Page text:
Waste is an easy one. By sourcing vintage furnishings and giving those pieces new homes, we’re keeping them out of the landfill. To lower our carbon footprint, we’re sourcing all of our vintage items from within a 200-mile radius of Denver. And starting in 2023, we will be picking up and delivering furniture with electric vehicles.
The use of climate-friendly materials applies to our vintage and new production offerings. Any time we’re replacing foam cushions or reupholstering a vintage piece, we’re using natural latex rubber foam that’s sourced in Colorado—with no fillers or synthetics—and upholstery material that’s either leftover yardage or a monofiber fabric. That means it’s either 100-percent synthetic or 100-percent natural. And that’s important because it allows the fabric to be more easily reused or recycled later on. If there’s a synthetic fiber present in a fabric, then during recycling, it must be processed with other synthetics.
Tell us about your process for sourcing vintage pieces.
I’m hand-picking every single item. Some come from liquidated estates, others from people who text me with photos. I’m looking at a really broad swath of 20th-century design to find pieces that people will want to put in their homes today, from a 1970s Italian solid travertine dining table, to rare emerald-green Hank Lowenstein dining chairs, to European antiques. It’s an eclectic mix, but all chosen through the lens of what I’m inspired by when I’m designing new pieces.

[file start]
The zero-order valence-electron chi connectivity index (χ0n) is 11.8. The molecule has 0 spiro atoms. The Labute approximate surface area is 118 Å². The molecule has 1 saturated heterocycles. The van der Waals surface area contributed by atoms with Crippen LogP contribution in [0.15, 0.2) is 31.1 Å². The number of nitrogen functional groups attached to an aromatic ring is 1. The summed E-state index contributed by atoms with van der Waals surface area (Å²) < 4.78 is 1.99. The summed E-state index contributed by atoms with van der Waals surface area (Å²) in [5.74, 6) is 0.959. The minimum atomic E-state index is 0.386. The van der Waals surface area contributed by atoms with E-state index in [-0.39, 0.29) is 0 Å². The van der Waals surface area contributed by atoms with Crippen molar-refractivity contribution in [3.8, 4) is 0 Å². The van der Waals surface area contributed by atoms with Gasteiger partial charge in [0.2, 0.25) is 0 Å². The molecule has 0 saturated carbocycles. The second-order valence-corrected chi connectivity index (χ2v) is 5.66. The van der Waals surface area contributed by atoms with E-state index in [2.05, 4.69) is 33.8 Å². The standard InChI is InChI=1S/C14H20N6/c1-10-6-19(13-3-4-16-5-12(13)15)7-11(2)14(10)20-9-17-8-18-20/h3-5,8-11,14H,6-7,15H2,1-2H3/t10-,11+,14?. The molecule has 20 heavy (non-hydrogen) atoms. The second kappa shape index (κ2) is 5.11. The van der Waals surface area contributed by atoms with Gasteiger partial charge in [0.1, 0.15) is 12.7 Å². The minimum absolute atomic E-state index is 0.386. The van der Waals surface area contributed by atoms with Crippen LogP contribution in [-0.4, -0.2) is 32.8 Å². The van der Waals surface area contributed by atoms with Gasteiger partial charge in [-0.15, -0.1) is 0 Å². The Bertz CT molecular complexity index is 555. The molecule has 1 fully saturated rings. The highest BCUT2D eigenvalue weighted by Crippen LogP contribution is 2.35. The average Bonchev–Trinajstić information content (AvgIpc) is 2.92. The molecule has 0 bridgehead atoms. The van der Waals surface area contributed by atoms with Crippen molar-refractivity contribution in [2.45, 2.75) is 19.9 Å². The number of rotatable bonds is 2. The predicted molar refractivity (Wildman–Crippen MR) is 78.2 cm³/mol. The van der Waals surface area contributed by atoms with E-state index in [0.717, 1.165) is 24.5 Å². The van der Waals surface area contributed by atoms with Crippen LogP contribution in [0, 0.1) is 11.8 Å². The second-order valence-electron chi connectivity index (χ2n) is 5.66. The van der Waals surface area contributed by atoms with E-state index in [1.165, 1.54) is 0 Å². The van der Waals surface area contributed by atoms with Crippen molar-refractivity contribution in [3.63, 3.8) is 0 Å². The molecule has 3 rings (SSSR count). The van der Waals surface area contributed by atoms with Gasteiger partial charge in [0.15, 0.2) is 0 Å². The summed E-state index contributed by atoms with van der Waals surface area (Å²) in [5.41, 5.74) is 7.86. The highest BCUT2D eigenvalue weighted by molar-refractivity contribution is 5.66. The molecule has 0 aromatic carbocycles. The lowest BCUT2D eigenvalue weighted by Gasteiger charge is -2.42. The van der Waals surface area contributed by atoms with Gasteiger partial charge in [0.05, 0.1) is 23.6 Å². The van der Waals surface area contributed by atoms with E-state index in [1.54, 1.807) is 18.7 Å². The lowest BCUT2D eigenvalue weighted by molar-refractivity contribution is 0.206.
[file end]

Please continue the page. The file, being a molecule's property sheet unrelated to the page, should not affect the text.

Speaking of your designs, what can we expect from the first MENO Home furniture collection, which you’ll be debuting this fall?
I would describe it as a soft modernism: very clean lines, very sophisticated silhouettes, but very comfortable materials. We’ll have dining and coffee tables made in Denver and Austin, Texas; bar and counter stools made in Denver; an incredible solid-wood sofa hand-constructed in Austin, Texas; and little solid-bronze drink tables—also made locally—topped with onyx stone reclaimed from the original Hyatt hotel in downtown Denver.
What other sustainable materials have you sourced?
We’re using solid, FSC-certified wood, which we’re celebrating with a lot of exposed joinery. Upholstered pieces will incorporate monofiber fabrics and the most eco-friendly cushion fills available, and we will not add flame retardants or off-gassing chemicals to any items. Our bar stools will be available in a vegan leather alternative made from Mexican nopal cacti by a company called Desserto; its production requires far less water than traditional leather. And our real leather options are tanned with olive leaf tannins, rather than toxic heavy metals.